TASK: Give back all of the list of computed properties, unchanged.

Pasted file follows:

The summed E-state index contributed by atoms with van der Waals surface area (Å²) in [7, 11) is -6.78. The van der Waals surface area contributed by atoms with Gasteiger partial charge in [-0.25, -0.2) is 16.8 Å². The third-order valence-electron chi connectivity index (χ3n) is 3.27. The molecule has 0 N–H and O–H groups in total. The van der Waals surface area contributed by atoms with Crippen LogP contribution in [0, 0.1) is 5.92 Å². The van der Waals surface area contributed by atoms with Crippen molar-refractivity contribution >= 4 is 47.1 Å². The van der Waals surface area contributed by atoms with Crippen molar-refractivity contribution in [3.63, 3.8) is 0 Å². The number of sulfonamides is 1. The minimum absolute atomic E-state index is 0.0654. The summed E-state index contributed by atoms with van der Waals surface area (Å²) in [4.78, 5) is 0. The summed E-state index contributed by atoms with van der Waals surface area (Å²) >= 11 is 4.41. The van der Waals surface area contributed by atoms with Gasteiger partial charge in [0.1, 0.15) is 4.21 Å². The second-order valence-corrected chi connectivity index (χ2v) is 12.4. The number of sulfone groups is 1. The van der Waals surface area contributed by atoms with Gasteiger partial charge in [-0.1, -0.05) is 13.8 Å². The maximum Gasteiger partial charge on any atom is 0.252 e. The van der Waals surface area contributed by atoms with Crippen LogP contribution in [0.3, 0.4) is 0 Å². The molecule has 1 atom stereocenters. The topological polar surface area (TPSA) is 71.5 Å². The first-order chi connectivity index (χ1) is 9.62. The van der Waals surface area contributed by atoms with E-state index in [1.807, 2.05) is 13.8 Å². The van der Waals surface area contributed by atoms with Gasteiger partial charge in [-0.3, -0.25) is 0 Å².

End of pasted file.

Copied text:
The summed E-state index contributed by atoms with van der Waals surface area (Å²) in [7, 11) is -6.78. The van der Waals surface area contributed by atoms with Gasteiger partial charge in [-0.25, -0.2) is 16.8 Å². The third-order valence-electron chi connectivity index (χ3n) is 3.27. The molecule has 0 N–H and O–H groups in total. The van der Waals surface area contributed by atoms with Crippen LogP contribution in [0, 0.1) is 5.92 Å². The van der Waals surface area contributed by atoms with Crippen molar-refractivity contribution >= 4 is 47.1 Å². The van der Waals surface area contributed by atoms with Crippen molar-refractivity contribution in [3.63, 3.8) is 0 Å². The number of sulfonamides is 1. The minimum absolute atomic E-state index is 0.0654. The summed E-state index contributed by atoms with van der Waals surface area (Å²) in [4.78, 5) is 0. The summed E-state index contributed by atoms with van der Waals surface area (Å²) >= 11 is 4.41. The van der Waals surface area contributed by atoms with Gasteiger partial charge in [0.1, 0.15) is 4.21 Å². The second-order valence-corrected chi connectivity index (χ2v) is 12.4. The number of sulfone groups is 1. The van der Waals surface area contributed by atoms with Gasteiger partial charge in [-0.1, -0.05) is 13.8 Å². The maximum Gasteiger partial charge on any atom is 0.252 e. The van der Waals surface area contributed by atoms with Crippen LogP contribution in [0.3, 0.4) is 0 Å². The molecule has 1 atom stereocenters. The topological polar surface area (TPSA) is 71.5 Å². The first-order chi connectivity index (χ1) is 9.62. The van der Waals surface area contributed by atoms with E-state index in [1.807, 2.05) is 13.8 Å². The van der Waals surface area contributed by atoms with Gasteiger partial charge in [-0.3, -0.25) is 0 Å².